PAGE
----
The Centre for Law and Democracy (CLD), an international human rights organisation based in Halifax, Nova Scotia, will host up to four interns for the summer of 2024. The position will involve a range of substantive legal work in areas such as freedom of expression, media law, digital rights and access to information.

CLD provides expert legal services on foundational rights for democracy for the support and promotion of these rights around the world. Select recent projects include:

    • Providing training and support to journalists, lawyers, judges and activists in different countries on media law and human rights issues.
    • Providing expert input into legal reform processes in different countries.
    • Supporting strategic litigation on the human rights issues we focus on.
    • Supporting the development of networks of media lawyers in several countries globally.
    • Maintaining a global ranking of right to information laws (RTI-Rating.org) and a methodology for assessing the quality of implementation of right to information laws (RTI-Evaluation.org).
    • Campaigning against global threats to digital rights, such as mass surveillance, Internet shutdowns and efforts to undermine encryption and digital security.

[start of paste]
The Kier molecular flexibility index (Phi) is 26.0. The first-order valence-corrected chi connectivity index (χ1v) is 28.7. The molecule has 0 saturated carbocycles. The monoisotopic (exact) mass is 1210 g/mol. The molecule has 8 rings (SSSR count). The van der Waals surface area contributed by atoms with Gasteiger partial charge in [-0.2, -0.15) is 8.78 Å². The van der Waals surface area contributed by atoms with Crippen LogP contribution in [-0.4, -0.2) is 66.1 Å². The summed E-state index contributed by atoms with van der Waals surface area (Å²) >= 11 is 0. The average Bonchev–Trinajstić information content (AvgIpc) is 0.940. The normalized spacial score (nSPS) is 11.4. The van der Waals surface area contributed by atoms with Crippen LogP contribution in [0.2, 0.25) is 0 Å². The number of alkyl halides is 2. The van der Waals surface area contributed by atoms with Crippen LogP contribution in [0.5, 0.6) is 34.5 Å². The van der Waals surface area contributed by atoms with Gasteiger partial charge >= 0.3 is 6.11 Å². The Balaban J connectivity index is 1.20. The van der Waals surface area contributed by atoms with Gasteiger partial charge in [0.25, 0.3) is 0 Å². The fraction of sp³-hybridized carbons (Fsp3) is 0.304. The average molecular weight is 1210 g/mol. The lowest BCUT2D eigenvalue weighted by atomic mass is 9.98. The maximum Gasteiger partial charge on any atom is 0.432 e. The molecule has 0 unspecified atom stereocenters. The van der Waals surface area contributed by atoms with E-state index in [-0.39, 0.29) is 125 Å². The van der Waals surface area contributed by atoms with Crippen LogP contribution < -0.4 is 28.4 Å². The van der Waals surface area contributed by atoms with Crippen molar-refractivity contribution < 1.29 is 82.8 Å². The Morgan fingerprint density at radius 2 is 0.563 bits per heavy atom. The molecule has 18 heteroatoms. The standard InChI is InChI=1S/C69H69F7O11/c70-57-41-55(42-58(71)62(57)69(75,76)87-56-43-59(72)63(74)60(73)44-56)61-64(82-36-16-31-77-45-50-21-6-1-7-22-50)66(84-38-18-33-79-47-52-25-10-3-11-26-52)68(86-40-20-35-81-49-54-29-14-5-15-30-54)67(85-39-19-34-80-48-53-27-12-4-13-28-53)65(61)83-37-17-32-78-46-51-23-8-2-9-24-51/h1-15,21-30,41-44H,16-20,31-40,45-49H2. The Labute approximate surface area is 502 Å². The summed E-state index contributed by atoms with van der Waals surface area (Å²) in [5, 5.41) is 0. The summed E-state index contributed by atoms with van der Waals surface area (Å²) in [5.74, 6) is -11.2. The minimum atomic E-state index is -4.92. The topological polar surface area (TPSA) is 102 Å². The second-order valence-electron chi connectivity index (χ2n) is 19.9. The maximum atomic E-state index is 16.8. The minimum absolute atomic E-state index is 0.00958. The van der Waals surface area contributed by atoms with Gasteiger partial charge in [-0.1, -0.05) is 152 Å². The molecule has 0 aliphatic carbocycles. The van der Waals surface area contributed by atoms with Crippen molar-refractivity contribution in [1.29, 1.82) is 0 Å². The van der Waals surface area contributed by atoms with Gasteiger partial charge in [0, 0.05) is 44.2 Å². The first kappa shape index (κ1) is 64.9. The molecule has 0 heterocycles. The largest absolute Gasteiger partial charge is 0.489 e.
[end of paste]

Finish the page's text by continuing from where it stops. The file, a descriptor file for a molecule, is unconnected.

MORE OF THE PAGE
We ask interns to commit to at least three months full-time work during the months of May to August. We normally ask interns to be based in our office in Halifax, since we believe being with us in-person provides a richer all-round experience for interns. However, applications for remote internships will also be considered on a case-by-case basis. These positions are unpaid and we encourage prospective interns to seek funding from their law schools or other sources.

CLD is known for providing its interns with a rich and varied substantive legal experience. As such, interns will have the opportunity to be directly involved in advancing the cause of human rights, normally in a range of countries, over the summer. For more information on CLD’s work, visit our website at www.law-democracy.org.

Those interested in applying should send a copy of their CV, cover letter and unofficial law school transcripts to raphael@law-democracy.org by 4 February 2024. Final candidates may be asked to provide a writing sample.